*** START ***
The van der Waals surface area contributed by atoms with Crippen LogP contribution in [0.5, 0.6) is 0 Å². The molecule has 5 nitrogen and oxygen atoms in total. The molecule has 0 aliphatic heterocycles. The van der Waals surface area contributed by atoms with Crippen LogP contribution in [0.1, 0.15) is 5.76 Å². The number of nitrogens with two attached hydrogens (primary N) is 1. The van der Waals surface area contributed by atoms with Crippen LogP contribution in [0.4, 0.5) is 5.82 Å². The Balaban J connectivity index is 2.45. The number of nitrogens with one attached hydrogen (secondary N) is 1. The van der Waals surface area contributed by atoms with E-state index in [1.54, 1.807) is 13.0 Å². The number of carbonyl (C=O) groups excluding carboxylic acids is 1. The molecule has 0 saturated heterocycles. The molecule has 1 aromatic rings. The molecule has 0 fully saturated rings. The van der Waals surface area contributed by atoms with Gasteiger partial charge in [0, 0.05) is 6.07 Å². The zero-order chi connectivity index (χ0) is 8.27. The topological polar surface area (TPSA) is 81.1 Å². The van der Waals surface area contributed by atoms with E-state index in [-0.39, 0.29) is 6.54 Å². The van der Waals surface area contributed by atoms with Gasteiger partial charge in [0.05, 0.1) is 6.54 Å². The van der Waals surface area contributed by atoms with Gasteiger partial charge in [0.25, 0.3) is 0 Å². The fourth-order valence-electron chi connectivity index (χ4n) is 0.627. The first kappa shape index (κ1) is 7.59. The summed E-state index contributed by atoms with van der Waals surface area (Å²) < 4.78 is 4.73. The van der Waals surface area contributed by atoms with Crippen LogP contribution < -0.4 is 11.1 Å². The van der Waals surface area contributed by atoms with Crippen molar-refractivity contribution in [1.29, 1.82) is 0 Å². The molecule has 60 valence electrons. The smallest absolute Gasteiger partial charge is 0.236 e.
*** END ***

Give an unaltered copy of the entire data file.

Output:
The van der Waals surface area contributed by atoms with Crippen LogP contribution in [0.5, 0.6) is 0 Å². The molecule has 5 nitrogen and oxygen atoms in total. The molecule has 0 aliphatic heterocycles. The van der Waals surface area contributed by atoms with Crippen LogP contribution in [0.1, 0.15) is 5.76 Å². The number of nitrogens with two attached hydrogens (primary N) is 1. The van der Waals surface area contributed by atoms with Crippen LogP contribution in [0.4, 0.5) is 5.82 Å². The Balaban J connectivity index is 2.45. The number of nitrogens with one attached hydrogen (secondary N) is 1. The van der Waals surface area contributed by atoms with E-state index in [1.54, 1.807) is 13.0 Å². The number of carbonyl (C=O) groups excluding carboxylic acids is 1. The molecule has 0 saturated heterocycles. The molecule has 1 aromatic rings. The molecule has 0 fully saturated rings. The van der Waals surface area contributed by atoms with Gasteiger partial charge in [0, 0.05) is 6.07 Å². The zero-order chi connectivity index (χ0) is 8.27. The topological polar surface area (TPSA) is 81.1 Å². The van der Waals surface area contributed by atoms with E-state index in [-0.39, 0.29) is 6.54 Å². The van der Waals surface area contributed by atoms with Gasteiger partial charge in [0.05, 0.1) is 6.54 Å². The van der Waals surface area contributed by atoms with Gasteiger partial charge in [0.25, 0.3) is 0 Å². The fourth-order valence-electron chi connectivity index (χ4n) is 0.627. The first kappa shape index (κ1) is 7.59. The summed E-state index contributed by atoms with van der Waals surface area (Å²) < 4.78 is 4.73. The van der Waals surface area contributed by atoms with Crippen LogP contribution < -0.4 is 11.1 Å². The van der Waals surface area contributed by atoms with Crippen molar-refractivity contribution in [1.29, 1.82) is 0 Å². The molecule has 60 valence electrons. The smallest absolute Gasteiger partial charge is 0.236 e.